Publications


The magic of Harry Potter for children in care

Peer reviewed book chapter in Transmedia Harry Potter: Essays on storytelling across platforms

Available for pre-order at McFarland Books here.

Extract:
As a foster carer, I have witnessed first-hand the therapeutic benefits of Harry Potter for children in out-of-home care. My husband and I read the series to our eight-year-old foster child, who revelled in the vitality and vividness of J.K. Rowling’s wizarding world: the sights and sounds of Diagon Alley, the excitement of a quidditch match, and the awe-inspiring grandeur of Hogwarts castle. But for him, and the hundreds of thousands of children like him living in care around the world, Harry Potter is more than just an engaging literary experience: it is salvation. Children in care personally identify with the character of Harry Potter in a way that the average reader cannot: they identify not only with his more broadly understandable challenges like fitting in at school and forming new relationships, but with his abuse and subsequent early childhood trauma during his life with the Dursleys. The Harry Potter series helps to show children that they are not alone in their circumstances, and provides a valuable means for them to deal with their trauma.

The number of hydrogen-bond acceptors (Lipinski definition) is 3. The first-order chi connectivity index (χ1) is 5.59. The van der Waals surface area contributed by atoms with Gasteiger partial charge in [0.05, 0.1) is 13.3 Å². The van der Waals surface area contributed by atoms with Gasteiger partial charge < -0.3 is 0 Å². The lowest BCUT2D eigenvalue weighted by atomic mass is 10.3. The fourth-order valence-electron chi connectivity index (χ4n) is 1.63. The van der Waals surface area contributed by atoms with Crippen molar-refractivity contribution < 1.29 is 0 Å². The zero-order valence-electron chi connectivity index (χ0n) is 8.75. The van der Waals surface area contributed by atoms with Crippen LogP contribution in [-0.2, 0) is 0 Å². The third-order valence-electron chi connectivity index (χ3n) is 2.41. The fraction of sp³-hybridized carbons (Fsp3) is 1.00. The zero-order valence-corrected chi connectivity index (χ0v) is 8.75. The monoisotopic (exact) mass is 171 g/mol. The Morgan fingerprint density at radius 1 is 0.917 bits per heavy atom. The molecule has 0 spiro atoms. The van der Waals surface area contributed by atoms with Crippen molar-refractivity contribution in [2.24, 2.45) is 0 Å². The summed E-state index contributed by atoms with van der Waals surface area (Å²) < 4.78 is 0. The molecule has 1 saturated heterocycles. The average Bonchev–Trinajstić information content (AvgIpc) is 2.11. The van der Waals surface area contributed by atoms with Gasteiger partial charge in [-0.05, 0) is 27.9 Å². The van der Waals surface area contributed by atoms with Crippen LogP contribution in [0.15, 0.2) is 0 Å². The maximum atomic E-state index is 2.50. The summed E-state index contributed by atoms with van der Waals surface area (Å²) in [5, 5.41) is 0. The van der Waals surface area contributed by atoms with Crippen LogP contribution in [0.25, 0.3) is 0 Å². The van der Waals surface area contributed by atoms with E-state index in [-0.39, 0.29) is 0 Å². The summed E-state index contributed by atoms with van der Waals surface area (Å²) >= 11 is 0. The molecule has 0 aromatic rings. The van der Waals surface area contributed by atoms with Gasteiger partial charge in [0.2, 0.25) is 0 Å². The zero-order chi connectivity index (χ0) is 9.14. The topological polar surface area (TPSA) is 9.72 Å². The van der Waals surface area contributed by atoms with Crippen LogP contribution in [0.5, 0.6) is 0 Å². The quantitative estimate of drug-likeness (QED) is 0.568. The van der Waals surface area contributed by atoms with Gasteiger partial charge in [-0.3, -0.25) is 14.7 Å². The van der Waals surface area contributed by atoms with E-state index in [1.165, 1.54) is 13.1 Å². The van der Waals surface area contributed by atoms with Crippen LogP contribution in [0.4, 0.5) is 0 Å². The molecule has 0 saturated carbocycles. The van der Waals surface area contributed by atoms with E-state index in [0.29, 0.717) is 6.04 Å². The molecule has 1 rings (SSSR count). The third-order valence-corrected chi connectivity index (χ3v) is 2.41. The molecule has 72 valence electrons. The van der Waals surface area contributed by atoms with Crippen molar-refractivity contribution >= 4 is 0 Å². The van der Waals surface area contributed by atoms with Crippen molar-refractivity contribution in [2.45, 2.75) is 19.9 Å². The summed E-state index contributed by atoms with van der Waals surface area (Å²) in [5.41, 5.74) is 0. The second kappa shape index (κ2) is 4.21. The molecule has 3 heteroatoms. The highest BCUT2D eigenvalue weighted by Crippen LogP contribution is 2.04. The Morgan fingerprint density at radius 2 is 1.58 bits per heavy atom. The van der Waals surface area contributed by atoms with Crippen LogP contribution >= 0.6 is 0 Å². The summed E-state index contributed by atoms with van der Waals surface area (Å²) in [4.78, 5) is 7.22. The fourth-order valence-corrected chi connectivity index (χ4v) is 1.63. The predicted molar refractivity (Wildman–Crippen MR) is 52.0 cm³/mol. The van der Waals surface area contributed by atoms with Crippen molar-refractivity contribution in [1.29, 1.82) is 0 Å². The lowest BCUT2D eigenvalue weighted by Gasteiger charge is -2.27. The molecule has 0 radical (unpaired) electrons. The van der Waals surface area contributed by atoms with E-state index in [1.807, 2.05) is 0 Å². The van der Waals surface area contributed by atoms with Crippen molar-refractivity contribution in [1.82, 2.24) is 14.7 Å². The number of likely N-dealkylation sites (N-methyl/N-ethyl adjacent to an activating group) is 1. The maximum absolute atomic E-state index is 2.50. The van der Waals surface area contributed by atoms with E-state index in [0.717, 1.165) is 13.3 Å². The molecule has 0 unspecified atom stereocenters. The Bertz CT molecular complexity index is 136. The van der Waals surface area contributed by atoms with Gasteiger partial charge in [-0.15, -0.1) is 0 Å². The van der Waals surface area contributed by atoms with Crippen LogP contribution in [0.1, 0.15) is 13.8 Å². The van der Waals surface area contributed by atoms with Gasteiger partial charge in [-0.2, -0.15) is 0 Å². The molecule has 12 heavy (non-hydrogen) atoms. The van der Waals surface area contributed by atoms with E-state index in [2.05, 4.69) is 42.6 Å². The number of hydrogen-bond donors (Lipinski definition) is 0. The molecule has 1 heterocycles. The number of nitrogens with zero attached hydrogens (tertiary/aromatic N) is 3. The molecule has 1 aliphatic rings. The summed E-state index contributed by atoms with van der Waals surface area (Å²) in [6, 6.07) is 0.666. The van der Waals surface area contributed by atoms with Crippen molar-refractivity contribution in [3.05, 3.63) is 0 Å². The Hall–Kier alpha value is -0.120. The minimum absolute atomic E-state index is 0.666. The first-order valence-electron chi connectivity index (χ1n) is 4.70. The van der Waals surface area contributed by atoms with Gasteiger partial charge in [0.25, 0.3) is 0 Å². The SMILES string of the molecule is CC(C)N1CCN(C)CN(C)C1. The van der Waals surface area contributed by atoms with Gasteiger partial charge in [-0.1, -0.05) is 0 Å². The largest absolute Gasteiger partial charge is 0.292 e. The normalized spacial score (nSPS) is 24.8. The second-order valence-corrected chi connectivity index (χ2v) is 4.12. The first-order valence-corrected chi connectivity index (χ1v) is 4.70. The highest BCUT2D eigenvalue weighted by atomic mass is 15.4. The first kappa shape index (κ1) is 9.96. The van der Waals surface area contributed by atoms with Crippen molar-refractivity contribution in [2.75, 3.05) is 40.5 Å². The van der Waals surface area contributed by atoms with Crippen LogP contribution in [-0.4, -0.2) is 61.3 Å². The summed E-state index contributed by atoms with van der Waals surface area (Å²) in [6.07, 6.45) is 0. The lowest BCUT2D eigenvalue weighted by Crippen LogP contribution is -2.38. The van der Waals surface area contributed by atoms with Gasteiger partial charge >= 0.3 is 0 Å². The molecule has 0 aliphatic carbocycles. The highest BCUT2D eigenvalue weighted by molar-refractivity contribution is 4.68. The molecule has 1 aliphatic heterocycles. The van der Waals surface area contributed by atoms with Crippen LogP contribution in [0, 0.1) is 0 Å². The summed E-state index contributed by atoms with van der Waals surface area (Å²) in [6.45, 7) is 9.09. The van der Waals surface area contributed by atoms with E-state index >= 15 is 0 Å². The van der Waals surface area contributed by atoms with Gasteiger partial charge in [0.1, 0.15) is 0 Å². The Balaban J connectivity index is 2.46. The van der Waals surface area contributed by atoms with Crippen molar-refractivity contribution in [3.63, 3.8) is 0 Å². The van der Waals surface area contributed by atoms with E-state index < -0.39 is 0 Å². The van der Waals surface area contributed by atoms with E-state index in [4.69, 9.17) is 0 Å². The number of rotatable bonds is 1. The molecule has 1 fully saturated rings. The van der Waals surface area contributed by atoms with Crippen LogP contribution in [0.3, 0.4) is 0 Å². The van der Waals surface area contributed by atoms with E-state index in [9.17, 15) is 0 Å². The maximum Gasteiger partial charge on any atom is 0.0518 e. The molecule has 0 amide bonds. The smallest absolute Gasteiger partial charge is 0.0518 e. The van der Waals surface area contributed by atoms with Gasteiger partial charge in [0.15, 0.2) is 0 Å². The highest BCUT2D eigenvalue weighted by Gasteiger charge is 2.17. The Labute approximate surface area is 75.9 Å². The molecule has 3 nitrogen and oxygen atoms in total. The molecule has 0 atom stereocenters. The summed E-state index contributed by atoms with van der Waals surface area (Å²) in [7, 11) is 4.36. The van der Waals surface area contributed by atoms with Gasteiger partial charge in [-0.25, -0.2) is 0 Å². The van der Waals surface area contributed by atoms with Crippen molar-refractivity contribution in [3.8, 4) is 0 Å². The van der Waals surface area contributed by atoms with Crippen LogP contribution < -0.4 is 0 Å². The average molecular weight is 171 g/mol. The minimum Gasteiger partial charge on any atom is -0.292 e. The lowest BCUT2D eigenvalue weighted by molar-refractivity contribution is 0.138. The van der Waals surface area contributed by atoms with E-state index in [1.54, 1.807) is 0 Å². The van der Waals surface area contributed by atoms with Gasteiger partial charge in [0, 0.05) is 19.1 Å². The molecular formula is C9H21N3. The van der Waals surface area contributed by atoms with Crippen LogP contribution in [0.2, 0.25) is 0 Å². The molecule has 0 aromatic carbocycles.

I looked at 100 best-selling picture books: female protagonists were largely invisible

Article in The Conversation (also run by SBS). Click here to view.

Eight Australian picture books that celebrate family diversity

Article in The Conversation (also run by ABC News and NITV). Click here to view.


Call me Jane

Short story in Another time, another place.

Click here to view.


Don’t label me

Refereed poem in Bukker Tillibul.

Click here to view.


This (married) life

Article in The Weekend Australian Review.

Click here to view.


Breaktime in Bundoora

Short story in Stamping ground: stories of the northern suburbs of Melbourne.

Click here to view.


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